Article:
In the case of extant sirenians, the warmer environment and consequent lower metabolic demands can be supported by an herbivorous diet that is absent in all other marine mammal species. This diet, consumed in a continuous grazing mode of feeding, is sufficient for meeting the manatee's energetic demands that are extraordinarily low, even relative to the carnivorous monk seal. Although the increased bone density of sirenian species (Domning and de Buffrenil, 1991; Ingle and Porter, 2020) may partially account for the relative decrease in mass-specific RMR compared with other marine mammals (Rea and Costa, 1992), the effect is minimal compared with the combined effects of diet and environmental temperature (Costa and Maresh, 2017). Interestingly, the extinct Steller's sea cow also maintained an herbivorous diet but resided in the frigid waters of the Bering Sea. The large size of the sea cow likely contributed to this, as its estimated mass was 10 metric tons (Scheffer, 1972), or over 12 times the mass of the largest manatee in this study. The result would have been a thermally favorable relationship between surface area and volume for heat retention for the Steller's sea cow compared with the species' extant relatives. Assuming this translated to a decreased metabolic demand for heat production compared with other cold-water marine mammals, a plant-based diet appeared sufficient for sustaining this unusual Northern Pacific mammal.

Taken together, these findings also provide insight into how metabolic rates may have changed in marine mammals across evolutionary time. The origins of sirenians (Domning, 1982) and Monachus seals (de Muizon, 1982; Fyler et al., 2005) from the warm waters (23.5–36°C) of the Tethys Sea (Alsenz et al., 2013) would have facilitated a comparatively modest thermal transition from terrestrial to marine living for these mammalian lineages. Ultimately, the West Indian manatee has evolved one of the lowest relative resting metabolic rates for a mammal, even compared with the phylogenetically related terrestrial artiodactyls representing their original ancestry (Davis, 2019).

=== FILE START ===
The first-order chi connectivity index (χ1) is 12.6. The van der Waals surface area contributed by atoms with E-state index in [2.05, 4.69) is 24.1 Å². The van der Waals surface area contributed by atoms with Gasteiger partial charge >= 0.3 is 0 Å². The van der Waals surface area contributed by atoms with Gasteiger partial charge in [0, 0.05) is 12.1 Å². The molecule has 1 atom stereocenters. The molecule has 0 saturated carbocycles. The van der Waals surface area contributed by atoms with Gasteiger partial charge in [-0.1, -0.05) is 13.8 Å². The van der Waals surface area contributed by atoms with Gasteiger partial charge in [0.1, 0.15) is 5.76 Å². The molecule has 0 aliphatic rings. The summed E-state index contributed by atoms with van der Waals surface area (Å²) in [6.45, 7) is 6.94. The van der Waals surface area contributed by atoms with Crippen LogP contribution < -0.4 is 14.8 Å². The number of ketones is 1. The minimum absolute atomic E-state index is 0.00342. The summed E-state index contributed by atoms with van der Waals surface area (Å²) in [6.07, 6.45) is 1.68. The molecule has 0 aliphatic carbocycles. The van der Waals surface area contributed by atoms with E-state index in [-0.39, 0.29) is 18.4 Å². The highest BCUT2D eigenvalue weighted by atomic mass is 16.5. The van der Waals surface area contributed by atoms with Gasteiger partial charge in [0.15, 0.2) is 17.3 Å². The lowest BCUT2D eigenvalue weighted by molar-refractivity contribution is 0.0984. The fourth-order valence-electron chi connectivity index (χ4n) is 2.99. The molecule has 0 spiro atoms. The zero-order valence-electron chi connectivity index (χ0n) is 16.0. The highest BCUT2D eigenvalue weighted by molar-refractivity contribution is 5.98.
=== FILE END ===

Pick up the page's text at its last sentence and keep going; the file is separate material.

An alternative path has been proposed for Hawaiian monk seals in which the seals originated in the North Pacific along with many other pinniped species (Fyler et al., 2005; Hafed et al., 2020). In the case of the monk seal, a reduction in metabolic rate consequent with the return to tropical waters would have provided an adaptive benefit in the face of reduced prey availability typically found in warm marine environments (Villegas-Amtmann et al., 2017). Unlike the manatee, the Hawaiian monk seal exhibits a modest reduction in maintenance costs below similar cold-adapted marine mammals (Fig. 3) but close to what would be predicted for terrestrial carnivorous mammals (Kleiber, 1975) that are representative of the original ancestral physiological state.